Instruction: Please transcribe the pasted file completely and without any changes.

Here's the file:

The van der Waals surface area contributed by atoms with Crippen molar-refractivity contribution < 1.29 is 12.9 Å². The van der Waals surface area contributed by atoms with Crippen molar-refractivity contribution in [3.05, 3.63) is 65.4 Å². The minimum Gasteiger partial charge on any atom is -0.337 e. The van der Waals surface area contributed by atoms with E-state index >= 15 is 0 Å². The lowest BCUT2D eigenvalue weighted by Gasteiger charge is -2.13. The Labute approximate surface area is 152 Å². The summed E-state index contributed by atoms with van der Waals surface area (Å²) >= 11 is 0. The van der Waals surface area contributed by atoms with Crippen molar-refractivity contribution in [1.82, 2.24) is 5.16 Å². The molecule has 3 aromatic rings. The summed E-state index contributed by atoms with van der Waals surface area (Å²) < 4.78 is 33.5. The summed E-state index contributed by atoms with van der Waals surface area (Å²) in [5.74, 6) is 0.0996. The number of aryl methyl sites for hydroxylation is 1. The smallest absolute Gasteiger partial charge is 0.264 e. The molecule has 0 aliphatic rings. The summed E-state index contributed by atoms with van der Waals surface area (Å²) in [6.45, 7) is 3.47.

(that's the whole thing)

The van der Waals surface area contributed by atoms with Crippen molar-refractivity contribution < 1.29 is 12.9 Å². The van der Waals surface area contributed by atoms with Crippen molar-refractivity contribution in [3.05, 3.63) is 65.4 Å². The minimum Gasteiger partial charge on any atom is -0.337 e. The van der Waals surface area contributed by atoms with E-state index >= 15 is 0 Å². The lowest BCUT2D eigenvalue weighted by Gasteiger charge is -2.13. The Labute approximate surface area is 152 Å². The summed E-state index contributed by atoms with van der Waals surface area (Å²) >= 11 is 0. The van der Waals surface area contributed by atoms with Crippen molar-refractivity contribution in [1.82, 2.24) is 5.16 Å². The molecule has 3 aromatic rings. The summed E-state index contributed by atoms with van der Waals surface area (Å²) < 4.78 is 33.5. The summed E-state index contributed by atoms with van der Waals surface area (Å²) in [5.74, 6) is 0.0996. The number of aryl methyl sites for hydroxylation is 1. The smallest absolute Gasteiger partial charge is 0.264 e. The molecule has 0 aliphatic rings. The summed E-state index contributed by atoms with van der Waals surface area (Å²) in [6.45, 7) is 3.47.